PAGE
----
But what about the actual plot, you say? Well, there’s a macguffin—a two-part macguffin (in fact) that can’t be unlocked without another macguffin; one involving a previously thought to be deceased fan favorite. Dom’s crew receive a distress call from the enigmatic Mr. Nobody (Kurt Russell, mercifully less present in this installment, and possibly killed off-screen) whose plane has been shot down in Montecito, where the villainess Cipher (Charlize Theron, thankfully not around much either, and spending most of the flick monologuing in a glass box) escapes. Why should Dom care, you say? Well, he doesn’t. At first. Until he notices a certain cross that no amount of time or distance could wipe from his bruised psyche. The cross belongs to Jakob (of course). Soon, Dom’s crew find themselves scattered to different corners of the globe, attempting to thwart Dom’s damaged brother’s plans of stepping out of the former Street King’s shadow.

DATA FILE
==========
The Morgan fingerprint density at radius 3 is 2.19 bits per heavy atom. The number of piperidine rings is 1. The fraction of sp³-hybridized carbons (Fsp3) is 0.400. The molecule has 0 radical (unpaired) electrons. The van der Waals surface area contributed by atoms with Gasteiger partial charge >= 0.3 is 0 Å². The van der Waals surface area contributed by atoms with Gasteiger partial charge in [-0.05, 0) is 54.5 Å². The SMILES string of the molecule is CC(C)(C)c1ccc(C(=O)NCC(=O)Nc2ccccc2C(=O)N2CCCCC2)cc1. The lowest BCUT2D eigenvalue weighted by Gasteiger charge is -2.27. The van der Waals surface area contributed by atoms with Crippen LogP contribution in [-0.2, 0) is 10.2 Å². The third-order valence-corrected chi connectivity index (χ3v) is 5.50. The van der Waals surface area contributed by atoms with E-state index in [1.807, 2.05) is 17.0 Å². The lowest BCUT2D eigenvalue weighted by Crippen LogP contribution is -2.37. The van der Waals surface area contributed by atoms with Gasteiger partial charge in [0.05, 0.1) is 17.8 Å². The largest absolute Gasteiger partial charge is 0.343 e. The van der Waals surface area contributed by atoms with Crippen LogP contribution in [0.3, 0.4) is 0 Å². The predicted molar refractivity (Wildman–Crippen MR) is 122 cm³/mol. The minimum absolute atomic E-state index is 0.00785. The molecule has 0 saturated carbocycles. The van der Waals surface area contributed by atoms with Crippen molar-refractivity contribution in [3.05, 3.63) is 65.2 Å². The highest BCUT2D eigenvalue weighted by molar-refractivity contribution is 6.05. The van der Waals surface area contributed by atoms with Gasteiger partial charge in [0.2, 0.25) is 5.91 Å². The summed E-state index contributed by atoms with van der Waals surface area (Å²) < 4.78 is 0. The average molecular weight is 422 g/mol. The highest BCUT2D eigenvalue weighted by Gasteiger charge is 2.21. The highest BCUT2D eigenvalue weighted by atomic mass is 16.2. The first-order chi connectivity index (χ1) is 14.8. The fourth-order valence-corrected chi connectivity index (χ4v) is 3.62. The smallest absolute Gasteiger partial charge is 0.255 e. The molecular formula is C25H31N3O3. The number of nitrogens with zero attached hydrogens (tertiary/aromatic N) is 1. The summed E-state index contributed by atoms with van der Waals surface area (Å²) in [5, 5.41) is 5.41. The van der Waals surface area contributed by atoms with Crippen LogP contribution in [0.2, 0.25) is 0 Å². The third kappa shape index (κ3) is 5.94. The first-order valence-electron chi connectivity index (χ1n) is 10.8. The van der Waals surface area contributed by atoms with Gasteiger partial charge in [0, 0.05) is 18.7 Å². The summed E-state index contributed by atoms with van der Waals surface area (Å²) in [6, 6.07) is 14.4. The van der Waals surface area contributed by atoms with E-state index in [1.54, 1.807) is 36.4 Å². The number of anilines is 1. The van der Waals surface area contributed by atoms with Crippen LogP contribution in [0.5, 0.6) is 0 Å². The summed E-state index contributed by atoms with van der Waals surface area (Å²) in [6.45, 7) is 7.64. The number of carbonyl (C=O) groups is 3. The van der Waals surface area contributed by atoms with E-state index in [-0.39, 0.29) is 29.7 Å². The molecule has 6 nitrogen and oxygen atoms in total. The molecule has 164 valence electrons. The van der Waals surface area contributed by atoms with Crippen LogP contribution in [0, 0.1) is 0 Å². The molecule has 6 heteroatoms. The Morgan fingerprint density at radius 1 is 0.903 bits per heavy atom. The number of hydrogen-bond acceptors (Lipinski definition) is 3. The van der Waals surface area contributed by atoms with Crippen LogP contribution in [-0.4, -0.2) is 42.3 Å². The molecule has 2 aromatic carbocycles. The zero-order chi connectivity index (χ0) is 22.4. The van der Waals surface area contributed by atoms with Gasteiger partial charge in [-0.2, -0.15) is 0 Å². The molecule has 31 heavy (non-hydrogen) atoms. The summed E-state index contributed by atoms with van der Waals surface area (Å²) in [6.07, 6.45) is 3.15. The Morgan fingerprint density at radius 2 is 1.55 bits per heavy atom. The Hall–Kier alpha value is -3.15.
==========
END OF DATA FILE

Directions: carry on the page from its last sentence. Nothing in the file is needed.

Honestly, that’s all you need to know. Just grab a soda, your favorite spot in the theater, and strap in for a stupid-fun ride, the movie almost immediately entering ‘Lost World’ territory through Pacific Coast cliffsides and off-road vehicles racing through tropical mine fields. By the time Jakob shows up with a magnetic spy-plane, narrative critical thinking flies out the airlock.

Most all of the franchise’s former players are back (save for Paul Walker, whose presence nonetheless remains immortal, and those relegated to “Hobbs & Shaw”) but obviously, most fans of the series really only want to see one thing: the return of Han (Sung Kang) teased in the epic trailer released before the film was delayed due to COVID-19. Much has been written about the fan campaign to provide Justice for the franchise’s Asian American tentpole—it’s arguable the series would have long ago died without Han’s death being regurgitated so many times—and, while his role isn’t massive, it’s majorly satisfying, Lin coming up with a cleverly circuitous route explaining how that 15 year old car explosion did not end his life.